Then it is the turn of the japanese..the japanese central force with the world biggest battleships (yamato and musashi were measured 70,000 tons each) was harassed by the american 3rd fleet submarines and naval fighters when about to enter the northern samar began to turned tail...at the same time the japanese northern force (the bait) tried to lure the 3rd fleet aircraft carriers and battleships guarding northern samar. The famous Admiral Halsey thought that the japanese northern fleet (with 4 carriers but only 30 aircrafts) is the main force..left northern samar thinking the japanese central force is already defeated and turned tail and he destroyed the northern force..but he was wrong..the central force which is the main force reverse course and entered northern samar and attack the 7th fleet escort carriers with only 5 destroyers guarding them..General Kinkaid the 7th fleet commander cannot assist them because after he has destroyed the japanese southern force he is still guarding surigao strait thinking of another japanese attempt to attack in the south..the americans commanders of the 3rd fleet and 7th fleet were confused what to do..it is only the brave sailors of the american destroyers and pilots of the escort carriers save the day for them..that confused also the central force commander, he thought he encountered the main battle force of the americans. but before the japanese left they have sunk 3 escort carriers and destroyed the five destroyers defending them without any loss on their side...We have the tactics of the old and the new era combined in the battle of leyte gulf. while i read all the famous naval battles in history i still dont find any of them equal to the tactics employed in leyte gulf..again the area of coverage 2 fleets of the americans and 3 of the japanese cannot surpass by any naval battle covering a wide area of more than a thousand of square miles. The quality of warships involve we have the two mightiest battlship of the world the yamato and mushashi for the japanese and the new iowa class battleships of the americans..the 18 fleet carriers of the americans and 4 carriers of the japanese..but every warship from the smallest PT boats and submarines were also involve in the battle..tell me, what naval battle can surpass these achievement...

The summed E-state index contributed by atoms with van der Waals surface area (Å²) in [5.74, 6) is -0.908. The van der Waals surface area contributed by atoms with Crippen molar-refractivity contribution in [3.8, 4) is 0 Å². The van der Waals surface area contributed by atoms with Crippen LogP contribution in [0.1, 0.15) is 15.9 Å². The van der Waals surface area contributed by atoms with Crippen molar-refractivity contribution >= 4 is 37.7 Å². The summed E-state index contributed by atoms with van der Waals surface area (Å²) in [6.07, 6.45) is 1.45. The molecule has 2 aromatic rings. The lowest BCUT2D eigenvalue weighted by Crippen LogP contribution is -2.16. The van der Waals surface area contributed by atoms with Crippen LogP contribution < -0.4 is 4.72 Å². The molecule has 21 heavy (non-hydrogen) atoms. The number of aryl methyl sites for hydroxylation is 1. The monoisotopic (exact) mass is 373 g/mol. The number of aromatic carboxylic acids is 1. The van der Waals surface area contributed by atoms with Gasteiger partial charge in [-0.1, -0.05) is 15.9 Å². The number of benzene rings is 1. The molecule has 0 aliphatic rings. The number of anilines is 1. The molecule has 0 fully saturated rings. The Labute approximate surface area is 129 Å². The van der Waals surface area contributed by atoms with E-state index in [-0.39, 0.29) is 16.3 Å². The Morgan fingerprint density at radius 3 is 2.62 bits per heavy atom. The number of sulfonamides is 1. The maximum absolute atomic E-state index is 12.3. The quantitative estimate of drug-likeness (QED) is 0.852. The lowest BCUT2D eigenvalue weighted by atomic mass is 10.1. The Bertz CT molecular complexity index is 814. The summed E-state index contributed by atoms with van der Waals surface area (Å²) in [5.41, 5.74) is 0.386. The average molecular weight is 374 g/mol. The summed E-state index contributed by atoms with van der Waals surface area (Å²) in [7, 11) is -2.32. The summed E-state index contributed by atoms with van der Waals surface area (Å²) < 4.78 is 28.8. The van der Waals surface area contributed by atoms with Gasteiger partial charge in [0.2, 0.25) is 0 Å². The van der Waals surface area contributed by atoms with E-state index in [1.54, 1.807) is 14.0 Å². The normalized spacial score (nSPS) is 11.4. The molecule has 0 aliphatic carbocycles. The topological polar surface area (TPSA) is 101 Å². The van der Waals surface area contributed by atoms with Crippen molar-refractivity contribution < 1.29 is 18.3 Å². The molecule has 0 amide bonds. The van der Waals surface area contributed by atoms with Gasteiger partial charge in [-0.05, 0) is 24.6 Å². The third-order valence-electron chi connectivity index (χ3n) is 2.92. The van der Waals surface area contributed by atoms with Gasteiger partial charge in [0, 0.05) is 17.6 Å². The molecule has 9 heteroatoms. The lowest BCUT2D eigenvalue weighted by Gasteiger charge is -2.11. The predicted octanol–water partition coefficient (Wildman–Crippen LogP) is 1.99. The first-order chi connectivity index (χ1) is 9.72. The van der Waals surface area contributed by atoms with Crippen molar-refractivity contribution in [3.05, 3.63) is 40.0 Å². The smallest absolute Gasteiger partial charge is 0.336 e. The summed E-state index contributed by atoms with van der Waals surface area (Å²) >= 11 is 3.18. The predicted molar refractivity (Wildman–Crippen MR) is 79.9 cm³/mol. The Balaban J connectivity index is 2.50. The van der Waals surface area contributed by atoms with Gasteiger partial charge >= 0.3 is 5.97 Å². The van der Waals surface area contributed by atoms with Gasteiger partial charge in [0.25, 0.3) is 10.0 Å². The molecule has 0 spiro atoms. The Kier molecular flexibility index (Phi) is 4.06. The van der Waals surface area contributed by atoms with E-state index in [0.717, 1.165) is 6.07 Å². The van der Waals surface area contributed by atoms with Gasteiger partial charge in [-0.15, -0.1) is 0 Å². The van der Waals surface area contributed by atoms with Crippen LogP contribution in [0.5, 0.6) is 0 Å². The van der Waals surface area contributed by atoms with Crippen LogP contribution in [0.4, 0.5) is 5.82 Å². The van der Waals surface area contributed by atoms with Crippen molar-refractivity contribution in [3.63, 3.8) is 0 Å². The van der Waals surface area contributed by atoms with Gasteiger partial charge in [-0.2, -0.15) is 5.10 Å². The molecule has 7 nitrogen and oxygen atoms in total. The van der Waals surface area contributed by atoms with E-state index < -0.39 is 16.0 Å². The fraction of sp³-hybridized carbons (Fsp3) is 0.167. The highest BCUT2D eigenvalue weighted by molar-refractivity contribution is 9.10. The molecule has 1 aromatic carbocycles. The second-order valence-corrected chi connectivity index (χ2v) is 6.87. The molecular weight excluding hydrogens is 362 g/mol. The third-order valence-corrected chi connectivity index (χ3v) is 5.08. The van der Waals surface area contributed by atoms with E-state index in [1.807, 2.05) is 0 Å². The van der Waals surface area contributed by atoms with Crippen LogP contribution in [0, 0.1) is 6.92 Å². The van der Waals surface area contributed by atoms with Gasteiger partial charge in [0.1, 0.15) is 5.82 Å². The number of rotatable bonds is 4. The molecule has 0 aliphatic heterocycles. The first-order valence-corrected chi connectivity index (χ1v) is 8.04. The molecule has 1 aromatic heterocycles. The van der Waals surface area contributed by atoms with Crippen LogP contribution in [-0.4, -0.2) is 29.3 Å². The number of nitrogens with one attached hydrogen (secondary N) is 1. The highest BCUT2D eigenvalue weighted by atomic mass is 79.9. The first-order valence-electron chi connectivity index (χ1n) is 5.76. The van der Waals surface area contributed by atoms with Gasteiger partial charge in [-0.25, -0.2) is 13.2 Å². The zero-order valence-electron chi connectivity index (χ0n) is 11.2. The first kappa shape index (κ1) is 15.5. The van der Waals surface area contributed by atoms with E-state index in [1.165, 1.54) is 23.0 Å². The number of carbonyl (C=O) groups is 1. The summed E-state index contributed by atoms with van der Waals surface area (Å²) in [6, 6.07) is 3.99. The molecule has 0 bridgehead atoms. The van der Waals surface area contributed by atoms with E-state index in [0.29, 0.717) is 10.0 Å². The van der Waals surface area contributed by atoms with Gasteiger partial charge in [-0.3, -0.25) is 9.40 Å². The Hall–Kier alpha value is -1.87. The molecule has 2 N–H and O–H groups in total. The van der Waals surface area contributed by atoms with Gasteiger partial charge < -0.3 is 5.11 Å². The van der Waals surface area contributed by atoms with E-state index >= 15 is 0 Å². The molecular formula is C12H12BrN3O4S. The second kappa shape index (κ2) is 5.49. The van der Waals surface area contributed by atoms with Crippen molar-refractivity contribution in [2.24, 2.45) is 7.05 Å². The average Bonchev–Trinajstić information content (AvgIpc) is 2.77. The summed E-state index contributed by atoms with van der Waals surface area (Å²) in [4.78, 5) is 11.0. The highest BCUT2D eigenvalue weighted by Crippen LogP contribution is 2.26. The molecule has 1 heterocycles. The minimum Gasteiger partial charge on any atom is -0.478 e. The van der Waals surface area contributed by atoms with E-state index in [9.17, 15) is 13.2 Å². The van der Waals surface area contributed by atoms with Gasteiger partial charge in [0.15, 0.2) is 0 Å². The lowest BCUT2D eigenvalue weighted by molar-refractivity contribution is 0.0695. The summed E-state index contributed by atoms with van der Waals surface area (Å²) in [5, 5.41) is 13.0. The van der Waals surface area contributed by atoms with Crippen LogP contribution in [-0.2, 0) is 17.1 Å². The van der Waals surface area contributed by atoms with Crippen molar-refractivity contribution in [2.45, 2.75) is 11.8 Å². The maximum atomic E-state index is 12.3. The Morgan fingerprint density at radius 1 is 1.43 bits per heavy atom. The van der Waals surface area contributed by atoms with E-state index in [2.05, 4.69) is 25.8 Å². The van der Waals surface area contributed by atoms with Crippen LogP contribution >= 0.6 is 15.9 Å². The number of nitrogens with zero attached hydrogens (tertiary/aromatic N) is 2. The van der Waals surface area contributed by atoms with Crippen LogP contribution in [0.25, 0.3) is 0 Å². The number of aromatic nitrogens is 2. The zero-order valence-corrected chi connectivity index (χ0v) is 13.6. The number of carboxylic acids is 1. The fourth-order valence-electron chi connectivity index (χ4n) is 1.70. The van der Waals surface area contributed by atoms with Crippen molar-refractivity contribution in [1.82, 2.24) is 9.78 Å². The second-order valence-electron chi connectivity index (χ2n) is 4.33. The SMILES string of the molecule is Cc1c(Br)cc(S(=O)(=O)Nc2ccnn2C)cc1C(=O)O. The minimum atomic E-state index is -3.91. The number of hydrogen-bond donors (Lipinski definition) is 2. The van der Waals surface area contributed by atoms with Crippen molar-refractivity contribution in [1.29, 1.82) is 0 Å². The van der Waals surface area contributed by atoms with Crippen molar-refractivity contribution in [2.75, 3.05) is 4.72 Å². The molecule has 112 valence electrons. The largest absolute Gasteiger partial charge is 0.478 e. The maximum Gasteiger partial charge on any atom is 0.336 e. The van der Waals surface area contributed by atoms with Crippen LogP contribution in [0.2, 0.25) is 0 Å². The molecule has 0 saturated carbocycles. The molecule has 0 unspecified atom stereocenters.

Re: The Greatest Naval Battle in History

Posted: Fri Feb 18, 2011 8:15 pm
by lwd
One of the reasons I don't like "best" or "greatest" type threads is that they are so ill defined and often there are several equally good defintions. I much prefer "What's your favorit" type threads. Often not as long but less contentious.

Re: The Greatest Naval Battle in History

Posted: Mon Feb 21, 2011 3:41 am
by celticmarine10
though I guess it doesn't rank in fame as compared to Trafalgar and Jutland, The pursuit and sinking of Bismarck did have the entire home fleet and many escorts scrambled in haste to sink her.

Re: The Greatest Naval Battle in History

Posted: Mon Feb 21, 2011 5:30 am
by jmcnorkis@yahoo.com
celticmarine10 wrote:though I guess it doesn't rank in fame as compared to Trafalgar and Jutland, The pursuit and sinking of Bismarck did have the entire home fleet and many escorts scrambled in haste to sink her.
I think you miss the point how the battle leyte gulf was fought...with due respect if you have to remember the fall of malaya and singapore the british sent their famous prince of wales and repulse and an aircraft carrier to meet the japanese navy...but due to overconfidence thinking the japanese will used the same tactic as european navies do...within an hour the conquerors of bismarck was sunk...not even the combined fleet of the americans, dutch and australian had a chance against the japanese in the battle of java sea.

Actually the japanese have revolutionize the naval warfare in World War 2. By using aircarft carriers as there main weapon and there destroyers to launch torpedoes against the capital ships of the allied forces. after which after the battle formation of the allies will be on a evasive maneuver this is the only time that their capital ships will maneuver in a position that will outgunned the allied forces that so many suffered defeats in the naval battles i mentioned including coral sea and guadalcanal. In the early going in the pacific war i dont see the americans, british or european navy can defeat the tactics of the japanese.

I think you have to look on the impact of the battles in the pacific...it is unfortunate that only Midway is only known (which is fought in the american teritory) and other famous european naval battles are mentioned and discussed..but seldom you heard battle of leyte gulf and tsushima strait all fought in asia which majority of our members has not given so much importance. It is on these battles that naval warfare was revolutionized, the japanese maneuver of the battle of tsushima strait that is excellently done and the leyte gulf multi dimensional warfare aircraft carriers, battleships, cruisers, destroyers, submarines and even PT boats were used.

Again i dont want to undermined the battle of trafalgar, jutland and pursuit of bismarck..but i feel in these battles i only have the battle of trafalgar as one of those i find tactics has been applied but the most notable reason of its victory is lack of coordination with the spanish and french fleet. In regards to jutland and pursuit of bismarck sorry to say tactics are not well defined it is more of how to outgunned their opponents. This is the reason in jutland its only a stalemate and bismarck was just plainly outnumbered (but the british could have sunk the bismarck much earlier if they just exploited the used of the aircract carriers).